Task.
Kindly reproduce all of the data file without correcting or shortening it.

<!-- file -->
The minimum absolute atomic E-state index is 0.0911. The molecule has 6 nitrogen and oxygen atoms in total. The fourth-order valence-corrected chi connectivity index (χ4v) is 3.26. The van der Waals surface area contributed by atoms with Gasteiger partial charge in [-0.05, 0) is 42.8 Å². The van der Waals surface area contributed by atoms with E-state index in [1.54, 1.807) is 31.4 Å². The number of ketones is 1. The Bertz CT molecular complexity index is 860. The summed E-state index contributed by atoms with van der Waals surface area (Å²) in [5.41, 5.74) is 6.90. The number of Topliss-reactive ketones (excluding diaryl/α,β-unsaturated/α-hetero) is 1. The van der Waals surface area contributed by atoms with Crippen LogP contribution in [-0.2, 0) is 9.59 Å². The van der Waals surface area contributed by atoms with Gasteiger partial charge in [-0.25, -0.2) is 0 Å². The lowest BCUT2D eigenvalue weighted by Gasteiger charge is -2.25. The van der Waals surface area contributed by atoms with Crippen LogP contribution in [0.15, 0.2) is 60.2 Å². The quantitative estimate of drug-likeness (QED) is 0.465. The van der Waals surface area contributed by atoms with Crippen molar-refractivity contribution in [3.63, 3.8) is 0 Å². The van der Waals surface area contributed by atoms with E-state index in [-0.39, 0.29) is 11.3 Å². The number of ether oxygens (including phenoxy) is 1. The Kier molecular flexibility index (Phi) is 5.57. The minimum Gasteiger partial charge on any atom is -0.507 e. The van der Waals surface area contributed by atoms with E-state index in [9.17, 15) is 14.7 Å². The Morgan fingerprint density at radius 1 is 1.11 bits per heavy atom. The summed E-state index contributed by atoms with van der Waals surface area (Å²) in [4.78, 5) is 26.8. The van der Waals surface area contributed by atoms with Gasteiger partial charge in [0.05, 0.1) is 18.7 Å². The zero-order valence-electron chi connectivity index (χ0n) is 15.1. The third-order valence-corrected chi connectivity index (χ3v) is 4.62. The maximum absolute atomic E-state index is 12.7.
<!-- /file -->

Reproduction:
The minimum absolute atomic E-state index is 0.0911. The molecule has 6 nitrogen and oxygen atoms in total. The fourth-order valence-corrected chi connectivity index (χ4v) is 3.26. The van der Waals surface area contributed by atoms with Gasteiger partial charge in [-0.05, 0) is 42.8 Å². The van der Waals surface area contributed by atoms with E-state index in [1.54, 1.807) is 31.4 Å². The number of ketones is 1. The Bertz CT molecular complexity index is 860. The summed E-state index contributed by atoms with van der Waals surface area (Å²) in [5.41, 5.74) is 6.90. The number of Topliss-reactive ketones (excluding diaryl/α,β-unsaturated/α-hetero) is 1. The van der Waals surface area contributed by atoms with Crippen LogP contribution in [-0.2, 0) is 9.59 Å². The van der Waals surface area contributed by atoms with Gasteiger partial charge in [-0.25, -0.2) is 0 Å². The lowest BCUT2D eigenvalue weighted by Gasteiger charge is -2.25. The van der Waals surface area contributed by atoms with Crippen LogP contribution in [0.15, 0.2) is 60.2 Å². The quantitative estimate of drug-likeness (QED) is 0.465. The van der Waals surface area contributed by atoms with Crippen molar-refractivity contribution in [3.63, 3.8) is 0 Å². The van der Waals surface area contributed by atoms with E-state index in [-0.39, 0.29) is 11.3 Å². The number of ether oxygens (including phenoxy) is 1. The Kier molecular flexibility index (Phi) is 5.57. The minimum Gasteiger partial charge on any atom is -0.507 e. The van der Waals surface area contributed by atoms with E-state index in [9.17, 15) is 14.7 Å². The Morgan fingerprint density at radius 1 is 1.11 bits per heavy atom. The summed E-state index contributed by atoms with van der Waals surface area (Å²) in [4.78, 5) is 26.8. The van der Waals surface area contributed by atoms with Gasteiger partial charge in [0.05, 0.1) is 18.7 Å². The zero-order valence-electron chi connectivity index (χ0n) is 15.1. The third-order valence-corrected chi connectivity index (χ3v) is 4.62. The maximum absolute atomic E-state index is 12.7.